When was the last time you curled up with a good education research journal? How often do you follow the links to original papers and dissertations cited in a news article about what the latest research in your field is suggesting?
For many of us, the last time we read an original piece of education-related research, and not just what someone else was reporting about that research, was…hmm…let’s see. In our teacher education program? In the context of a Professional Development course? As part of a Masters program? It’s likely the case that not many of us run to the journals when we have a few spare moments in the staff room. It’s likely that you won’t find any education journals in your staff room?!
But why not? Shouldn’t one of the hallmarks of living a critical professional life be knowing what/how current research in the field grounds our practice? We’ll go to conferences and listen as speakers refer to the research as a justification for their perspective, and as if it had been delivered from on high in a non-contested, and unbiased way. Many of us, myself included, will read newspaper articles and books that report on a recent research study, and then proclaim the findings as fact at our next social gathering. Sometimes we even confuse the work of journalists for actual research!
But, all of the summaries, the media reports and the distillations presented by keynote speakers are once, twice, sometimes even three times removed from the original research.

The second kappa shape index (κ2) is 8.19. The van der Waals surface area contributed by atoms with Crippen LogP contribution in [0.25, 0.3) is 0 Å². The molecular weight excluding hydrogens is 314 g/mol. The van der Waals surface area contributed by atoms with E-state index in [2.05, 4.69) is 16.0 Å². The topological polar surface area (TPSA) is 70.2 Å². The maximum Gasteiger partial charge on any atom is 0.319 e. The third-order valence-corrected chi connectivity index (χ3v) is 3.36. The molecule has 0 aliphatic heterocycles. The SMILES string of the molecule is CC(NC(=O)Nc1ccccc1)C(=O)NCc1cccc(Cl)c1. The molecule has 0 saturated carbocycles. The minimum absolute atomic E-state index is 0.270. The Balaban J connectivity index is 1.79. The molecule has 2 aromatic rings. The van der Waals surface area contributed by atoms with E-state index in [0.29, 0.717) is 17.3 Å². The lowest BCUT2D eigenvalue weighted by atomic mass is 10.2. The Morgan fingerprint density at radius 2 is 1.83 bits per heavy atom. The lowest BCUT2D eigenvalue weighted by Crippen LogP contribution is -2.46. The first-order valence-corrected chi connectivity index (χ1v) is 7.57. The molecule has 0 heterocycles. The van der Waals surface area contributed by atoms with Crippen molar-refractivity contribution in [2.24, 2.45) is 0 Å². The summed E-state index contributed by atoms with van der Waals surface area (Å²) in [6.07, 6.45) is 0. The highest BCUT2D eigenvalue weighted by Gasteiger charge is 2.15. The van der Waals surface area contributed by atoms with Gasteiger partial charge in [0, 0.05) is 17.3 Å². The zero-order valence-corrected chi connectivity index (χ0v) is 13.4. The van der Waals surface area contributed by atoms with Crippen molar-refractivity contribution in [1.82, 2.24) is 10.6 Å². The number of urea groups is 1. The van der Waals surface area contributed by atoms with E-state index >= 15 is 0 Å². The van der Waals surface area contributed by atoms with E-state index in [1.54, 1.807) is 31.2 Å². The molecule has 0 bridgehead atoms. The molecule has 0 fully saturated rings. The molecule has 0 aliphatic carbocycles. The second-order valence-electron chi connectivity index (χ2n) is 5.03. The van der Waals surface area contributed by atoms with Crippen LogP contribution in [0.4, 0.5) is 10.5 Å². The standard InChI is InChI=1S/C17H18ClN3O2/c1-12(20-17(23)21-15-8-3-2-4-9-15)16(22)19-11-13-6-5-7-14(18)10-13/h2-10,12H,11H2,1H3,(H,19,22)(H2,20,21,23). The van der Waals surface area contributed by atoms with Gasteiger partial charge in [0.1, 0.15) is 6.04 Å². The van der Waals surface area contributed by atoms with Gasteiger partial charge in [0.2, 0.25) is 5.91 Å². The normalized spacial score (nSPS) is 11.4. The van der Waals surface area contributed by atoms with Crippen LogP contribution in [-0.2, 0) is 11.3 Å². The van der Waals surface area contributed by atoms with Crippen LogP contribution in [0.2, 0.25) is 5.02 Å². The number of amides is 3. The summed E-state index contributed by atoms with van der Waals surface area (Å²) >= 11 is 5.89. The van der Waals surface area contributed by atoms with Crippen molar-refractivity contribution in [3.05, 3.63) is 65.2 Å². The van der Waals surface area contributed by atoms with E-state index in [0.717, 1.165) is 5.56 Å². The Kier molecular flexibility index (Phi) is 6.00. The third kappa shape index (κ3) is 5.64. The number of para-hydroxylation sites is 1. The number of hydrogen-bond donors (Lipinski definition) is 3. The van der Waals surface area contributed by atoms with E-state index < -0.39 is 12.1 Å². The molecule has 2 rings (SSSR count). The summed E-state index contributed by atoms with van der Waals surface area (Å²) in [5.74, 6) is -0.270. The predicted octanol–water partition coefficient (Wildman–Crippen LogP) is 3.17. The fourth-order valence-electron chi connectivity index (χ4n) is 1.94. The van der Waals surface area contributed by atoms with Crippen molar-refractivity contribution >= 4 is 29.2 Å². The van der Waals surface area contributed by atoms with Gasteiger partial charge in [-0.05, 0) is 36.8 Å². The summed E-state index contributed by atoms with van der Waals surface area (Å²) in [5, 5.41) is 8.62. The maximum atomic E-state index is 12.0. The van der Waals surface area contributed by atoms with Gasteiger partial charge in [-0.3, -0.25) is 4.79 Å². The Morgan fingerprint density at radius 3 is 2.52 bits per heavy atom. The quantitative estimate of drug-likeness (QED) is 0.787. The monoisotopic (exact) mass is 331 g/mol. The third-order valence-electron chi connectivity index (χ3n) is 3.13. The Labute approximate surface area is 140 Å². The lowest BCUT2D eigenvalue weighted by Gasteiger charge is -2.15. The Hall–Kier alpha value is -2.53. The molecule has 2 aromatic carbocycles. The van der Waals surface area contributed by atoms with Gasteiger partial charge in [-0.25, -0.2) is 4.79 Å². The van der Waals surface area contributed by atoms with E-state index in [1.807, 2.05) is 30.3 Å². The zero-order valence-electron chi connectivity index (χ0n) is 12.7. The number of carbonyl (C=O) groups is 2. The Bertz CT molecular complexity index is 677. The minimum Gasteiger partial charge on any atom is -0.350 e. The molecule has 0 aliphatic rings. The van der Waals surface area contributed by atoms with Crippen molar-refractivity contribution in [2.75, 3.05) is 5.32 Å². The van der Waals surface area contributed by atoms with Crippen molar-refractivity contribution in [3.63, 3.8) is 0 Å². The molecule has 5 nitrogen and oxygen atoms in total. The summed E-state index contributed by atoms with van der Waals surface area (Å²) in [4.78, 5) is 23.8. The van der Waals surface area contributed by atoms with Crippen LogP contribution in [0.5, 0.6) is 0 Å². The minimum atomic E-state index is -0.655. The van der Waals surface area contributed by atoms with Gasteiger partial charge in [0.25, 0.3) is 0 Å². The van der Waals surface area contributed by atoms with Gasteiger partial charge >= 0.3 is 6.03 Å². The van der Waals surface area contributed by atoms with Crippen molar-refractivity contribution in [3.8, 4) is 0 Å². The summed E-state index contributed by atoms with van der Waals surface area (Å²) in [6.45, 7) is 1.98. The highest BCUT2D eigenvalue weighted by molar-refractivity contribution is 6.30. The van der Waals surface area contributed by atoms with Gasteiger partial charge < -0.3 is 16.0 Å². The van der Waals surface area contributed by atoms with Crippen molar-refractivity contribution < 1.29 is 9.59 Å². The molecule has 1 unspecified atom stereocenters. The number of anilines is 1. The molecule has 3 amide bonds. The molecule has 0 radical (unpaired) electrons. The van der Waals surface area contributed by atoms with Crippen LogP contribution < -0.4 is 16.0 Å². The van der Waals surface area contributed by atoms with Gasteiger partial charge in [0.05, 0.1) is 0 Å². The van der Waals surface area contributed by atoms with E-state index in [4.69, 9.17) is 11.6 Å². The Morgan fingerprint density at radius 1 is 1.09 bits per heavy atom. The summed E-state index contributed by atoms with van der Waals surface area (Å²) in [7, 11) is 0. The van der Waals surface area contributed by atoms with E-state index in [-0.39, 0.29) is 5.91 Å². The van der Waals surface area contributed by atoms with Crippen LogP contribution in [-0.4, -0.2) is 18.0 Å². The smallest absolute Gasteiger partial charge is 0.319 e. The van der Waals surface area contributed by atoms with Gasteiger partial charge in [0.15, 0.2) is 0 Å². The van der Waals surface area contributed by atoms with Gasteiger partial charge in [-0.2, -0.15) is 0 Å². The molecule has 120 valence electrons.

So, does it matter that the vast majority of educational practitioners don’t read the original research in their field? And if it does, what is standing in the way of this happening?
As you might expect, I have some opinions of my own relating to things like access, the way that research is actually written, as well as the long-standing divide that exists between the research communities and practitioners in the field. I even have a few ideas on how these issues might be addressed on both sides of that divide.
But on this Friday morning, as the kids emerge from their slumber, I’ll simply throw out the question, and come back to the conversation later today.
What was the last education-related research piece that you read? What prompted you to go to the research? What prevents you from accessing the research more often and more actively? What role does education research play in your own professional life? What role should it play? Have you ever dated a researcher? (Ok, I just threw in that last one to see if you were still with me!)
It would also be great to hear from those of you that are involved in life as a researcher. What perspective do you have on these questions? (Have you ever dated a teacher?)
Should reading (and possibly even writing) research be considered a natural part of life as a teaching professional?